Getting from Point A to Point B should be simple, especially at night. However, problems can arise quickly depending on road conditions and visibility, and to solve this issue, Volvo recently introduced state-of-the-art high beams that can help drivers keep their eyes on the road.
At the March 2013 Geneva Motor Show, Volvo highlighted its Active High Beam Control, an innovative mechanical system installed in its vehicles' headlamps that actively and selectively shields oncoming traffic or cars being followed from the high beam lights. Active High Beam Control allows drivers to keep their high beams on at night without putting others at risk, which could significantly benefit motorists nationwide.
"Our aim with the renewed Active High Beam Control technology is to enhance visibility in the dark by making it possible to use high beam permanently, without having to switch to low beam when meeting or catching up with other cars," said Prof. Lotta Jakobsson, senior technical safety specialist at the Volvo Cars Safety Centre.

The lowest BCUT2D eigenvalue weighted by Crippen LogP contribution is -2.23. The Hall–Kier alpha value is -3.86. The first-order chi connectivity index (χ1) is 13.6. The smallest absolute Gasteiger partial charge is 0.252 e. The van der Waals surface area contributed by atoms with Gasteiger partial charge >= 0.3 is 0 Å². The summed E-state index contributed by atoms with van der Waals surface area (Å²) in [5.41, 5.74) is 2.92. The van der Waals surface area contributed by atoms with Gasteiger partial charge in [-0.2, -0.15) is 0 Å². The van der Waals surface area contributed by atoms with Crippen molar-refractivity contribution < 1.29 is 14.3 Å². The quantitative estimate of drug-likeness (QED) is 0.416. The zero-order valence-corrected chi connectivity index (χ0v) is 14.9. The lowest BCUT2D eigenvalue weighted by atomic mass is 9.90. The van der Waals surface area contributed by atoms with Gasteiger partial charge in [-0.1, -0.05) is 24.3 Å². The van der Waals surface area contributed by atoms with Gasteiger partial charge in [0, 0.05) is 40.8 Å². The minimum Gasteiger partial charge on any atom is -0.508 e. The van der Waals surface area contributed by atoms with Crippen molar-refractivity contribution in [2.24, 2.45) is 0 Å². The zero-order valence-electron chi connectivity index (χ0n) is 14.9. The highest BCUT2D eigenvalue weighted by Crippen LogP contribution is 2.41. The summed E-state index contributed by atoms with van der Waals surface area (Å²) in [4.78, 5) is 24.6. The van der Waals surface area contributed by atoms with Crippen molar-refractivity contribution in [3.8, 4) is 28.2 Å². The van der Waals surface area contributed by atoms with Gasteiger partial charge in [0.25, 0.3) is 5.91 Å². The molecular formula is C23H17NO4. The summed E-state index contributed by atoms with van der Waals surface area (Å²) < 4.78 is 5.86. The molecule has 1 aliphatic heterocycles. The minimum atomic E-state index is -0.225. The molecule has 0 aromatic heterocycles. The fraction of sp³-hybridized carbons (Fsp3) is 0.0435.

With Active High Beam Control, drivers can illuminate the road everywhere, except vehicles approaching from the opposite direction or cars being approached from behind. The results could be significant, and motorists who can see the entire side of the road and other drivers will be more likely to maintain control of their vehicles at all times.
So how exactly does Active High Beam Control make it easier for motorists to stay focused while driving? Like most Volvo innovations, the automotive manufacturer's focus on technology provides a major boost that could help drivers stay safe.
Active High Beam Control uses a camera already installed in the Volvo’s rear-view mirror for the car’s detection and auto braking system that detects other cars and calculates the area to be shaded within a 1.5-degree margin. The system also activates a tiny cylinder with different sized metal pieces that shade the selected area to the proper degree.
Thanks to Active High Beam Control, Volvo owners won't have to worry about motorcycles barreling down the road at night either. The system works with motorcycles at speeds as low as nine miles per hour, helping motorcycle and car owners shine bright.
Volvo will begin including Active High Beam Control in its S60 and XC60 models shortly. The system may noticeably impact drivers for years to come, allowing them to follow the rules of the road and enjoy the comfortable, world-class driving experiences provided by Volvo models.
This article is presented by Jackie Cooper Imports in Tulsa, Oklahoma.
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